More women ‘considering technology-aided methods of trying for baby’ since pandemic

Exclusive: Six in 10 women anxious about chances of having a family due to Covid emergency

Maya Oppenheim
Women’s Correspondent
Saturday 16 January 2021 00:06 GMT
Some 13 per cent said a romantic relationship had ended due to the coronavirus crisis, while two per cent reported it had made their partner 'on and off’
Some 13 per cent said a romantic relationship had ended due to the coronavirus crisis, while two per cent reported it had made their partner 'on and off’

More women are considering technology-aided methods of trying for a baby in the wake of the coronavirus crisis, a new study has found.

A poll of 400 women, which Stowe Family Law shared with The Independent, found almost half of women are now contemplating technological conception procedures they would not have thought about before the public health emergency.

Researchers at the UK’s largest family law firm found the most popular option is egg freezing, followed by IVF, sperm donation, and surrogacy.

Six in ten women report being anxious about their chances of having a family due to the Covid crisis, while 16 per cent of women are altogether abandoning plans to have a child any time soon as a direct result of the pandemic.

Sarah Jane Lenihan, a solicitor at the firm, told The Independent: “Current fertility law sets the storage period for embryos and gametes for fertility treatment at a maximum of 10 years, and the NHS will only facilitate them for ‘medical’ reasons. But is this still fit for purpose? 

"There is no specific reason for this deadline, and it certainly disadvantages women by putting them under unnecessary pressure. Thankfully, there has been some progress recently, and surrogacy laws took a step in the right direction last year as single parents were given the right to be legally recognised as the parent. 

“With more people than ever before now relying on technology to help them start a family, the law needs to catch up with today’s modern fertility choices.”

The study found almost four in ten women of child-bearing age said it is difficult to meet a partner due to the government imposing national lockdowns to curb the spread of the virus. Almost half of women said the pandemic has either sometimes or all of the time made them more anxious about the chances of having a family in the future.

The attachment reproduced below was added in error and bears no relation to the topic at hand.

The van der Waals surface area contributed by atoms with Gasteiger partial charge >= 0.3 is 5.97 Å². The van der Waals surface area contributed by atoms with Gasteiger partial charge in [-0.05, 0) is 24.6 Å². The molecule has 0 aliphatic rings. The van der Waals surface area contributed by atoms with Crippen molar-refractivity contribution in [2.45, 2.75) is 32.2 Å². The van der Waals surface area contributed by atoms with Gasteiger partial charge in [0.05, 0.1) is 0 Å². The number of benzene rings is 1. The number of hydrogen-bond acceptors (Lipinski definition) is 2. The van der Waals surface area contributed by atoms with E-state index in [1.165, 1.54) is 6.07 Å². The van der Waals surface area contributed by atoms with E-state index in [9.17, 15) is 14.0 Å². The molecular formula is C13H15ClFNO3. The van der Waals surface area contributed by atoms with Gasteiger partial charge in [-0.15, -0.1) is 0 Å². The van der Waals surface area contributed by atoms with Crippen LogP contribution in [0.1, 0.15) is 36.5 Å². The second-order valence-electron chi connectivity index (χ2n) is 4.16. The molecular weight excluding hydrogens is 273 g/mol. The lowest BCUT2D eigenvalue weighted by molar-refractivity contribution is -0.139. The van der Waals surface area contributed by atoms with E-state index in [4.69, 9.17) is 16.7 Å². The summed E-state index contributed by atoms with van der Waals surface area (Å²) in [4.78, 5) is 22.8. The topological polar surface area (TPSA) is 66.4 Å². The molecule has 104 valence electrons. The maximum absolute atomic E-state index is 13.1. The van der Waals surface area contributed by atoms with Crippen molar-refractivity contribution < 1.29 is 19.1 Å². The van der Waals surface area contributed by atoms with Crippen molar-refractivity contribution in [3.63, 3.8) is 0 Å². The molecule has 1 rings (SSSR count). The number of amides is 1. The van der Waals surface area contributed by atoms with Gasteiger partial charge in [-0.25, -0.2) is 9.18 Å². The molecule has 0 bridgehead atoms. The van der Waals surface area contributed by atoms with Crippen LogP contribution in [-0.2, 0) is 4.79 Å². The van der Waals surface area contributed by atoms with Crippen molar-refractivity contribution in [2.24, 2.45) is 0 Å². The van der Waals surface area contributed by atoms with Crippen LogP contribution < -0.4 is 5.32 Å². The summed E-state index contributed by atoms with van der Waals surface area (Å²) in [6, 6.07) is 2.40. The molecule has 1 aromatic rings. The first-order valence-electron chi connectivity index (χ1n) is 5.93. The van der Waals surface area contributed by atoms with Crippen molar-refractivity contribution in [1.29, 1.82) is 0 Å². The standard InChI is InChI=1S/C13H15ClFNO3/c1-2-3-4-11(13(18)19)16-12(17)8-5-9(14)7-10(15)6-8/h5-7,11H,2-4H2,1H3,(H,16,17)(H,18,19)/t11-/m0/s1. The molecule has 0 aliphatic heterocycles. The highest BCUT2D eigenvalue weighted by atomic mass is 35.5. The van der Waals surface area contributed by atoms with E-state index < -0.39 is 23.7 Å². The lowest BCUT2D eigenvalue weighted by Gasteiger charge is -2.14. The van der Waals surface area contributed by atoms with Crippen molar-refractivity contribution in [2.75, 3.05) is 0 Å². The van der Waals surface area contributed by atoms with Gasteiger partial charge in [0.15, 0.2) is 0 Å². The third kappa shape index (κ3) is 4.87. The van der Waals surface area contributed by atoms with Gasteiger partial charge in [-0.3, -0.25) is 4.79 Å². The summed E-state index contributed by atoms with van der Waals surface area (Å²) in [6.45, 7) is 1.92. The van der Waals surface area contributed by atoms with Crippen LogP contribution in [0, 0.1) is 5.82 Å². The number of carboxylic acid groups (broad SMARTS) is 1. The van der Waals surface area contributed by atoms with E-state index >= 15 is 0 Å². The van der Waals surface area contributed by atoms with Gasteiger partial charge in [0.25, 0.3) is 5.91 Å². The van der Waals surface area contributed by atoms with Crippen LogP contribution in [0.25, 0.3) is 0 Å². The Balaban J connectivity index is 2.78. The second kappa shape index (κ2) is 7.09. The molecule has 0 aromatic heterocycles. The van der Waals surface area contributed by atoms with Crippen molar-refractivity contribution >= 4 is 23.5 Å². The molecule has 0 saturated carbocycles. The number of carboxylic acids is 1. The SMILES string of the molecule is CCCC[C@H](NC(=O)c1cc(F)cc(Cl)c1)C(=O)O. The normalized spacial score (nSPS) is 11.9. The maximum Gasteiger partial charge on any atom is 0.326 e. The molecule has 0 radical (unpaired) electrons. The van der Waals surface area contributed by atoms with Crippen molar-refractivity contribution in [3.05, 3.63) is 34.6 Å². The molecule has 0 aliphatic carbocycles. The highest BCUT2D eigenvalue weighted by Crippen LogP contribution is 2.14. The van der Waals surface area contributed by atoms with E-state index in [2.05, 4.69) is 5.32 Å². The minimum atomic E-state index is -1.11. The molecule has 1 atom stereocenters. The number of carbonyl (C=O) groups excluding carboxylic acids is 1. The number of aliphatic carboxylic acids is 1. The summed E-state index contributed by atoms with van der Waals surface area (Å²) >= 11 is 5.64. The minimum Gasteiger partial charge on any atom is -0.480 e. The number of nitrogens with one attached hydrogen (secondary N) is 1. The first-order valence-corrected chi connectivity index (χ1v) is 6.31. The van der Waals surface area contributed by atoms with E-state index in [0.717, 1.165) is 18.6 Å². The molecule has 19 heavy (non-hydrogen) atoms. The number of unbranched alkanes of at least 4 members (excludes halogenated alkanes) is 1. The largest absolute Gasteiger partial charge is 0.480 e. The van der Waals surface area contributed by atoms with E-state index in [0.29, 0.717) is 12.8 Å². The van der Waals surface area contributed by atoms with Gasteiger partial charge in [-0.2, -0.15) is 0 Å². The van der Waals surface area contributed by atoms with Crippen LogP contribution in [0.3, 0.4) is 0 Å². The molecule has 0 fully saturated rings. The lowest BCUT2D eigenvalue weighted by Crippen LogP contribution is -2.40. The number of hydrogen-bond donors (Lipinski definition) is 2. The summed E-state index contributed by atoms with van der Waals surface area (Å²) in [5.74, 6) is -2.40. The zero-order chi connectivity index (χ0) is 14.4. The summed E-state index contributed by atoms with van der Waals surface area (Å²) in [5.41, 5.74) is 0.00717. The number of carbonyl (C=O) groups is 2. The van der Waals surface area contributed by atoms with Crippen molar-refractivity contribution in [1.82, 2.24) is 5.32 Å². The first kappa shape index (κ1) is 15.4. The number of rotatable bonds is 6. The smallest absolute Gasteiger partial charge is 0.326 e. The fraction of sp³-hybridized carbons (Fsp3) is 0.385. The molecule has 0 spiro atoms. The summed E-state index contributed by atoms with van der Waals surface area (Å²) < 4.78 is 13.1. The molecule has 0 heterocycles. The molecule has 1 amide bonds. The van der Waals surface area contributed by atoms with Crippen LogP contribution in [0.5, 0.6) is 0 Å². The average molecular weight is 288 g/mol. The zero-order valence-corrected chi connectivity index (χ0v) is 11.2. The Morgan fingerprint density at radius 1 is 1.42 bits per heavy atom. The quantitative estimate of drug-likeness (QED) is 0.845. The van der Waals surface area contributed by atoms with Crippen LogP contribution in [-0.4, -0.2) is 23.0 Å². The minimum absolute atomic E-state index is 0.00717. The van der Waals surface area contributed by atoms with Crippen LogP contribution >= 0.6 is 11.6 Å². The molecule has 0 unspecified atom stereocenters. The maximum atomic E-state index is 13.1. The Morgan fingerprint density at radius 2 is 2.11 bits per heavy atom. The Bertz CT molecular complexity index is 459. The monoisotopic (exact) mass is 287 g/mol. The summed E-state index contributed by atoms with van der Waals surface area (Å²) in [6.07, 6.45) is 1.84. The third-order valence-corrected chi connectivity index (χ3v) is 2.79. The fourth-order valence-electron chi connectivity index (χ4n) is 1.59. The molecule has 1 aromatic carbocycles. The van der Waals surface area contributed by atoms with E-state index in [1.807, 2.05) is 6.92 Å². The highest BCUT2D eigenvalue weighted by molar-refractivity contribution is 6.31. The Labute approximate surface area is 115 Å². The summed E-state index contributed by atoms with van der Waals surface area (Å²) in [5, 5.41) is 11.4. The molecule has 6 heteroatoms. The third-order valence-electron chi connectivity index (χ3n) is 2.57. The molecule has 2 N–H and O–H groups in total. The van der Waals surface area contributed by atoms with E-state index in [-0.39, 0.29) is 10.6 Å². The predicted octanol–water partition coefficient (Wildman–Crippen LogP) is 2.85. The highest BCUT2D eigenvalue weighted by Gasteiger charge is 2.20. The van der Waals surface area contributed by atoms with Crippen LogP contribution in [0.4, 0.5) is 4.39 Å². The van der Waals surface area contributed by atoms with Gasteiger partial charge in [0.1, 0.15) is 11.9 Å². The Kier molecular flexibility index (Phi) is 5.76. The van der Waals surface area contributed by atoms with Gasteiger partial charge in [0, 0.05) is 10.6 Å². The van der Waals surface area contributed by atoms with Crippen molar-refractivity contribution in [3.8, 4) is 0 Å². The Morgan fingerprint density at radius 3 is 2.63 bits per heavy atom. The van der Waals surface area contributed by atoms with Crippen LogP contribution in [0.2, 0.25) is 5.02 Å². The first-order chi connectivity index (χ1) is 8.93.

Some 13 per cent said a romantic relationship had ended due to the coronavirus crisis, while two per cent reported it had made their partner “on and off”.

Gwenda Burns, chief executive of Fertility Network UK, said: “Every woman should know her fertility vital statistics, 30:35:42.

“At 30 years old, female fertility has already begun to fall; at 35 female fertility plummets; at 42, your chance of conceiving is vanishingly small. There have been significant advancements within the fertility field and in the technology used. However, women should not be given false hope about their chances of success. IVF is not a guarantee.

“The success rate if you are under 35 is approximately 31 per cent. And freezing your eggs does not guarantee future success - eggs may not survive the freezing or the defrosting process, so while it offers an extra chance, egg freezing does not represent a fertility insurance policy.”

She said it is critical people - particularly if they are contemplating delaying having a child - have the information to be able to “make an informed choice”.

Leading medical organisations previously told The Independent the UK law on egg freezing - a process which sees eggs gathered from a woman’s ovaries frozen and stored to be used at a later date in a bid to prolong fertility - is not fit for purpose and can force women into the “heartbreaking” scenario of having their frozen eggs destroyed.

The Royal College of Obstetricians and Gynaecologists and the British Fertility Society warned current legislation, which only allows frozen eggs to be stored for 10 years, should be lengthened to give women greater choice over their lives.

Professor Geeta Nargund, medical director of Create Fertility, an IVF clinic, said women are still having their fertility treatments during the public health crisis due to them deeming it to be a “very important” life decision.

She added: “We have also seen many women, who are not yet ready to have a child, decide as a result of the pandemic to freeze their eggs to help protect their fertility until the time is right for them.

“Fertility treatments have enabled us to promote equality and diversity throughout society, by allowing women and couples of all backgrounds to achieve a family, such as same-sex couples and single women." 

She called for the government, which is currently reviewing the storage limit for egg freezing, to take the study’s findings into account. 

The current system means women who are not ready to have children when the 10-year limit comes to an end are pushed into becoming a parent before they want to, racking up costs by relocating their eggs to a fertility clinic outside the UK, or destroying the eggs.

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